La Monte Young, Terry Riley, Steve Reich and Philip Glass. These four American composers were the first tp apply consistently the techniques of repetition an minimalism in their works. Their music developed in the 1960s in America, and during the seventies became very succesful in Europe as well. /…/
The use of repetition is not new at all What is new is only the global musical context in which it is used, and it is only this situation that allows us to distinguish between American repetition and repetition in classical music. In traditional music, repetition is used in a preeminently narrative and teleological frame, so that musical components like rhythm, melody, harmony and so on are used in a causal, prefigured way, so that a musical perspective emerges that gives the listener a non-ambivalent orientation and that attempts to inform him of meaningful musical contents.
The traditional work is teleological or end-orientated, because all musical events result in a directed end or synthesis. The composition appears as a musical product characterized by an organiz totality. By the underlying dynamic, dramatising construction, a directionality is created that presumes a linear memory in the listener, that forces him or her to follow the linear musical evolution. Repetition in the traditional work appears as a reference to what has gone before, so that one has to remember what was forgotten. This demands a learned, serious and concentrated, memory-dominated approach to listening. The music of the American composers of repetitive music can be described as non-narrative and a-teleological. Their music discards the traditional harmonic functional schemes of tension and relaxation and (currently) disapproves of classical formal schemes and the musical narrative that goes with them /…/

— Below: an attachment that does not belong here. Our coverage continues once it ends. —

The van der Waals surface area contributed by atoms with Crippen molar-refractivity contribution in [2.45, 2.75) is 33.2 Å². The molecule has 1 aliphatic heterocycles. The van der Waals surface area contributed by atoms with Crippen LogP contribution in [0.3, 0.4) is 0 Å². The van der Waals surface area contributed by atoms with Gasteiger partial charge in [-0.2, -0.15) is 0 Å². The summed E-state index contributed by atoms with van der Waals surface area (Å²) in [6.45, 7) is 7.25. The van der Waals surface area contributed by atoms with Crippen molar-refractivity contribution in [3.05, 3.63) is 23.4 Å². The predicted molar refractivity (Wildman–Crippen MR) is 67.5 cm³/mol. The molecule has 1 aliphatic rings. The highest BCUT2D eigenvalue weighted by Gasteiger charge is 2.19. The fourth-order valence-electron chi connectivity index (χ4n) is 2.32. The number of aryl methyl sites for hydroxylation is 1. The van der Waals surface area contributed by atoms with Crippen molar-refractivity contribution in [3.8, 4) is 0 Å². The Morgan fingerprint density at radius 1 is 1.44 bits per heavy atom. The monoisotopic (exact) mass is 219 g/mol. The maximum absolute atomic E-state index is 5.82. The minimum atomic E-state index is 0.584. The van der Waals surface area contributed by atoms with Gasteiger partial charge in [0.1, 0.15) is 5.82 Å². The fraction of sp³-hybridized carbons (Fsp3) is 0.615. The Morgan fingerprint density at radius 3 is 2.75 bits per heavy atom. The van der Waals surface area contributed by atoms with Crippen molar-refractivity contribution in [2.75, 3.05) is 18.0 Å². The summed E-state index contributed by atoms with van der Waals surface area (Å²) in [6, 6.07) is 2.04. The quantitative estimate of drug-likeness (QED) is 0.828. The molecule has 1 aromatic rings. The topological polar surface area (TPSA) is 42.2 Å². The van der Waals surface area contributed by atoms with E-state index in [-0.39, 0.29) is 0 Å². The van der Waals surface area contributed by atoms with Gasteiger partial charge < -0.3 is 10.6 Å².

There is only a very tenuous polemical relationship between repetitive music and romantic-dialectical music – in fact, the guiding principles of the latter have simply been ignored. But on the other hand, it is clear that repetitive music can be seen as the final stage of an anti-dialectic movement that has shaped European avant-garde music since Schoenberg, a movement that reached its cilmination with John Cage, even though his music has a very obvious polemical-intellectual background and orientation completely absent from repetitive music. /…/